Rivers & Delta: Watershed Health
Restoring a Healthy Ecosystem
The Rivers and Delta Program works to secure the flows, habitats, and water quality that provide the ecosystem services necessary to support diverse native fish and wildlife populations in the long term. Of particular concern is the reduction of freshwater flows which drive habitat conditions throughout the Bay estuary – less than 50% of the natural runoff in the watershed now reaches the Bay on average, and much less in some years. Working with a broad coalition of conservation, fishing, and regional interests, we lead the intensive, long-term scientific and policy effort to win new Bay-Delta water quality standards that require sufficient flows for ecosystem restoration, providing expert testimony, briefing materials, and technical documentation to legislators, regulatory boards, agency managers, and other decision-makers. We also work to change water project operations that prevent restoration of the Bay ecosystem, and oppose new water projects that would reduce Bay flows even further, such as the proposed twin Delta tunnels and expensive, environmentally harmful new dams.
Reconnecting Rivers to the Bay
A core principle of the Bay Institute is that the Bay estuary must be protected from the Sierra to the Sea. Conditions in the rivers and streams are as critical to securing the health of the estuary as a whole, as conditions move downstream, from the mountains to the Bay. This is why work to restore flows and remove barriers to fish migration on the major rivers of the Central Valley watershed is instrumental. Under the historic San Joaquin River Restoration Settlement, Chinook salmon and the flows they need are being restored to the second largest river in the state, where 60 miles have run dry in most years for the last half century. We also work to secure agreements and improve regulations to improve streamflows on other rivers, from the Tuolumne, source of the water in San Francisco, in the south to the Sacramento in the north.
Preventing Agricultural Water Pollution
Besides relying on unsustainable diversions, irrigated agriculture is also the largest source of pollutants in the watershed. This is especially a problem on the West side of the San Joaquin Valley, where the largest irrigation district in the country and other water users import huge amounts of Delta water, harming aquatic species and their habitats in the process. This diverted water is then applied to drainage problem areas with high levels of selenium and other toxic trace elements in the soils, which then drain to waterbodies where fish and waterbirds are at risk of birth defects or death. We successfully fought to shut down contaminated drainage ponds, stopped the proposed Master Drain to dump drainwater in the Bay, and negotiated the first ever agreement to reduce contaminated drainage discharges to the San Joaquin River to zero. Now, the Rivers & Delta program works to promote the 4 Rs approach, Retire the worst areas from irrigation, Reduce drainage volume, Reuse residual drainage, and Reclaim salts at the end of the waste stream, as the basis for a permanent, environmentally sound solution to the drainage problem.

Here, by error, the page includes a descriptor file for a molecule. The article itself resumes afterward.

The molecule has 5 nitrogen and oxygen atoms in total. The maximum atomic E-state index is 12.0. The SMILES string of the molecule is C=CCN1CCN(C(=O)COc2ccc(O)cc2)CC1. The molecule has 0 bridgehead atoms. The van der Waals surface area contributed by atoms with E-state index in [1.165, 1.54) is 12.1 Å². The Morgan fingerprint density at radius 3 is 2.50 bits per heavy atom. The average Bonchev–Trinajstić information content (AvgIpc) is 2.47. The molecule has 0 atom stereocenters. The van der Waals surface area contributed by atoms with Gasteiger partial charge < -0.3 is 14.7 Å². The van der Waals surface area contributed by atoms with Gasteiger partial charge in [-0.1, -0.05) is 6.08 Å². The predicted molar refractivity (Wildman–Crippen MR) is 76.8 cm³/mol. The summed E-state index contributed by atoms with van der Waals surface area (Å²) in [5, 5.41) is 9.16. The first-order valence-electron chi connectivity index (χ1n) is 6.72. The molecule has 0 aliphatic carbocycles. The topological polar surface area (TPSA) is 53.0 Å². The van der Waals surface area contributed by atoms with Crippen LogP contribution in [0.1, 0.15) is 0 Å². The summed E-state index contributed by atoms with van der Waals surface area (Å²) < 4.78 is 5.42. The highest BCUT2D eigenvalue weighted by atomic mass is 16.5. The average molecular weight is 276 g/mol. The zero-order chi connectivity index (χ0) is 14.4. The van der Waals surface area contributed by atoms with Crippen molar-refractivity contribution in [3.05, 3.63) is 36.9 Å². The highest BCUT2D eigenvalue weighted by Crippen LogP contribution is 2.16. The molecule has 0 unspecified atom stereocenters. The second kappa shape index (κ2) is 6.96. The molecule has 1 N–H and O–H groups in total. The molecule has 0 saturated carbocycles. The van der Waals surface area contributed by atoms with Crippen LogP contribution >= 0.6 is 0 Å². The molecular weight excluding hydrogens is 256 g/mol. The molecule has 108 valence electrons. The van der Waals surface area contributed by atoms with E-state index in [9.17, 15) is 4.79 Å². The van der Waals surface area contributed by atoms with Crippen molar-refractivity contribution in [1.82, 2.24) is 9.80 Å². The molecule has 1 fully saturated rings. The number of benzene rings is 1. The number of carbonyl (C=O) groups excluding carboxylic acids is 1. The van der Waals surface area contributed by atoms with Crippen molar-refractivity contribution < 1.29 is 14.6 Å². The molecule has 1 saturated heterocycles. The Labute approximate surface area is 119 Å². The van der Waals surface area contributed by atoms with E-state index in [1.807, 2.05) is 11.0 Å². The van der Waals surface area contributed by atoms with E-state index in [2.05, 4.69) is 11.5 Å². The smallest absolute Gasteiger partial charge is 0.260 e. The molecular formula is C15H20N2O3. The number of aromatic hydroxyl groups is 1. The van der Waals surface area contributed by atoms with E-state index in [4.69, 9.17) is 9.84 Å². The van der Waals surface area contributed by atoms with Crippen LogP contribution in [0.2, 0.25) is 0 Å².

Measuring the Health of the Ecosystem
Unlike other world-class natural areas, there was no measure of the health of the San Francisco Bay and its watershed until the first published Bay Index, the first comprehensive assessment of the health of the estuary, in 2003. Now our approach has been adopted by the San Francisco Estuary Partnership, created by the State of California and the U.S. Environmental Protection Agency, which presents a State of the Estuary Report every five years with help from Bay Institute scientists.